- PRICES LIST
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- SIGHTS & LANDMARKS
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- THINGS TO DO
- STAY SAFE
Galway (Irish:Gaillimh) is a city in the West of Ireland in the province of Connacht. Galway City Council is the local authority for the city. Galway lies on the River Corrib between Lough Corrib and Galway Bay and is surrounded by County Galway. It is the fourth most populous urban area in the Republic of Ireland and the sixth most populous city in the island of Ireland.
According to the 2011 Irish Census, Galway city has a population of 75,528; however, the rural county agglomeration is far bigger.
Galway will be European Capital of Culture in 2020, alongside Rijeka, Croatia.
|POPULATION :||• City 75,530|
• Urban 76,779
|TIME ZONE :||• Time zone WET (UTC0)|
• Summer (DST) IST (UTC+1)
|LANGUAGE :||English (official) is the language generally used, Irish (Gaelic or Gaeilge) (official)|
|RELIGION :||Roman Catholic 87.4%, Church of Ireland 2.9%, other Christian 1.9%, other 2.1%, unspecified 1.5%, none 4.2%|
|AREA :||53 km2 (20 sq mi)|
|ELEVATION :||25 m (82 ft)|
|COORDINATES :||53°16′19″N 9°2′56″W|
|SEX RATIO :||• Male: 49.65%|
• Female: 50.35%
|AREA CODE :|
|POSTAL CODE :|
|DIALING CODE :||+353 (0)91|
Galway, known as the City of the Tribes, is an important tourist centre and a gateway to the scenic areas of the county. Beginning in the 15th century, Galway was ruled by the leading fourteen merchant families, which were known as "tribes". The names of these mostly Anglo-Norman families were Athy, Blake, Bodkin, Browne, D'arcy, Deane, Font, ffrench, Joyce, Kirwan, Lynch, Martin, Morris, and Skerritt. Only two of the families were Celts.
The families built many castles throughout County Galway. Many streets and landmarks bear the names of these early "tribes".
Galway is a bustling town with fantastic nightlife. It's short on common tourist attractions such as museums, but the charming pedestrianised streets and numerous pubs and cafes are sure to keep you occupied.
Dún Bhun na Gaillimhe ("Fort at the Mouth (bottom) of the Gaillimh") was constructed in 1124, by the King of Connacht, Tairrdelbach Ua Conchobair(1088–1156). Eventually, a small settlement grew up around this fort. During the Norman invasion of Connacht in the 1230s, Galway fort was captured by Richard Mor de Burgh, who had led the invasion. As the de Burghs eventually became Gaelicised, the merchants of the town, the Tribes of Galway, pushed for greater control over the walled city.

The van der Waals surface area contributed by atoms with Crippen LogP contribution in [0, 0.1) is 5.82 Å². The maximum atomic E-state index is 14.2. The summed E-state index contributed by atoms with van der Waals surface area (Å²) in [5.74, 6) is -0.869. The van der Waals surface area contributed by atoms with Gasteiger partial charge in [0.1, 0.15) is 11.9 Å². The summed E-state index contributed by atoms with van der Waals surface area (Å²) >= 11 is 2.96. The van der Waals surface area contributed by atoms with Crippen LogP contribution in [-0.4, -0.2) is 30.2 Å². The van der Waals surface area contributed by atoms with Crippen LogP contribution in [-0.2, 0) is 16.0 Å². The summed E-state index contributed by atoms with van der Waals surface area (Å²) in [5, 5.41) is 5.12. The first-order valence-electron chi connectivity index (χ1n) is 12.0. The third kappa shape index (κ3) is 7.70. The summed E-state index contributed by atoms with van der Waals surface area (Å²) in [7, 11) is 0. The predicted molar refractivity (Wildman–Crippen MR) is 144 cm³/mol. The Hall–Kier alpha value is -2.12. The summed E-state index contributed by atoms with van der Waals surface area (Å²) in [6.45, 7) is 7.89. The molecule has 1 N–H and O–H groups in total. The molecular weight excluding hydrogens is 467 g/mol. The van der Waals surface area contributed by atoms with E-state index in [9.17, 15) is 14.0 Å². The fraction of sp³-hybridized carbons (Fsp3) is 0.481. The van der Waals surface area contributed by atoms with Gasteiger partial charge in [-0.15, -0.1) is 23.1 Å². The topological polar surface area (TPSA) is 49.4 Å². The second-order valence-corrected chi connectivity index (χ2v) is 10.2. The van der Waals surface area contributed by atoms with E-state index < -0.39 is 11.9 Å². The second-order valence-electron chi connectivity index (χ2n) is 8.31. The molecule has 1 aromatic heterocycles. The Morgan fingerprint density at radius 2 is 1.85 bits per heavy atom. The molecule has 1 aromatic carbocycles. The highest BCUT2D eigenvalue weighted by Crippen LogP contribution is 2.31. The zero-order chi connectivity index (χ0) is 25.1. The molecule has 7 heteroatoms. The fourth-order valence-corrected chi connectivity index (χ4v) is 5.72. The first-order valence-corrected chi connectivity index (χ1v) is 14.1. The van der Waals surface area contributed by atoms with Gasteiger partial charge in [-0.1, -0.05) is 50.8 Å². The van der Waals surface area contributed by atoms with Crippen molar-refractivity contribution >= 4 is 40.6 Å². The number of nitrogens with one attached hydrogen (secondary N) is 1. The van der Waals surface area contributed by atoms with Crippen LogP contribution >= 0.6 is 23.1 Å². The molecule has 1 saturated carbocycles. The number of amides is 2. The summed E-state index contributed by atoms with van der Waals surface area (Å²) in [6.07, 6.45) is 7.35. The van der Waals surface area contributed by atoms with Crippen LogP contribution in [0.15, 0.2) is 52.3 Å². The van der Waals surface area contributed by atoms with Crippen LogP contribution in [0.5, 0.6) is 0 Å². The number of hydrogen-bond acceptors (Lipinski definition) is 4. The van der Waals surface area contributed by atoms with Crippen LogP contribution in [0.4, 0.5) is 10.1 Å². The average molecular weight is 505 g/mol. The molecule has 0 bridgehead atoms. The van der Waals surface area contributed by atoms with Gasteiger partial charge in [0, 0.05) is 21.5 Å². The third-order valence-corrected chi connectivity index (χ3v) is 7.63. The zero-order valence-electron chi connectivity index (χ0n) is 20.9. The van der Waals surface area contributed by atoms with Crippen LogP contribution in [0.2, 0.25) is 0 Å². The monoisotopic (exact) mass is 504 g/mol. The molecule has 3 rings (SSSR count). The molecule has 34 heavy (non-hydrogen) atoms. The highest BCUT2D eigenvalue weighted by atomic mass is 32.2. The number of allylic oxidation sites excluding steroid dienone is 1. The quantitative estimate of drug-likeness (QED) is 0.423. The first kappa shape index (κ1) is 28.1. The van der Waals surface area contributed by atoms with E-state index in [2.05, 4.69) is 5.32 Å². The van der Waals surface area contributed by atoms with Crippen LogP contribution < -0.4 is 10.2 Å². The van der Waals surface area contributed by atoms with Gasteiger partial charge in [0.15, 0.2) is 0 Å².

This led to their gaining complete control over the city and to the granting of mayoral status by the English crown in December 1484. Galway endured difficult relations with its Irish neighbours. A notice over the west gate of the city, completed in 1562 by Mayor Thomas Óge Martyn, stated "From the Ferocious O'Flahertys may God protect us". A by-law forbade the native Irish (as opposed to Galway's Hiberno-Norman citizens) unrestricted access into Galway, saying "neither O’ nor Mac shall strutte nor swagger through the streets of Galway" without permission.
During the Middle Ages, Galway was ruled by an oligarchy of fourteen merchant families (12 of Norman origin and 2 of Irish origin). These were the "The Tribes of Galway". The city thrived on international trade, and in the Middle Ages, it was the principal Irish port for trade with Spain and France. The most famous reminder of those days is ceann an bhalla ("the end of the wall"), now known as the Spanish Arch, constructed during the mayoralty of Wylliam Martin(1519–20). In 1477 Christopher Columbus visited Galway, possibly stopping off on a voyage to Iceland or the Faroe Islands.
During the 16th and 17th centuries Galway remained loyal to the English crown for the most part, even during the Gaelic resurgence, perhaps for reasons of survival. However, by 1642 the city had allied itself with the Catholic Confederation of Kilkenny during the Wars of the Three Kingdoms. During the resulting Cromwellian conquest of Ireland, Cromwellian forces captured the city after a nine-month siege. At the end of the 17th century the city supported theJacobites in the Williamite war in Ireland and was captured by the Williamites after a very short siege not long after the Battle of Aughrim in 1691. The great families of Galway were ruined, and, having declined owing to the potato famines of 1845–1852, the city did not fully recover until the great economic bubble of the late twentieth century.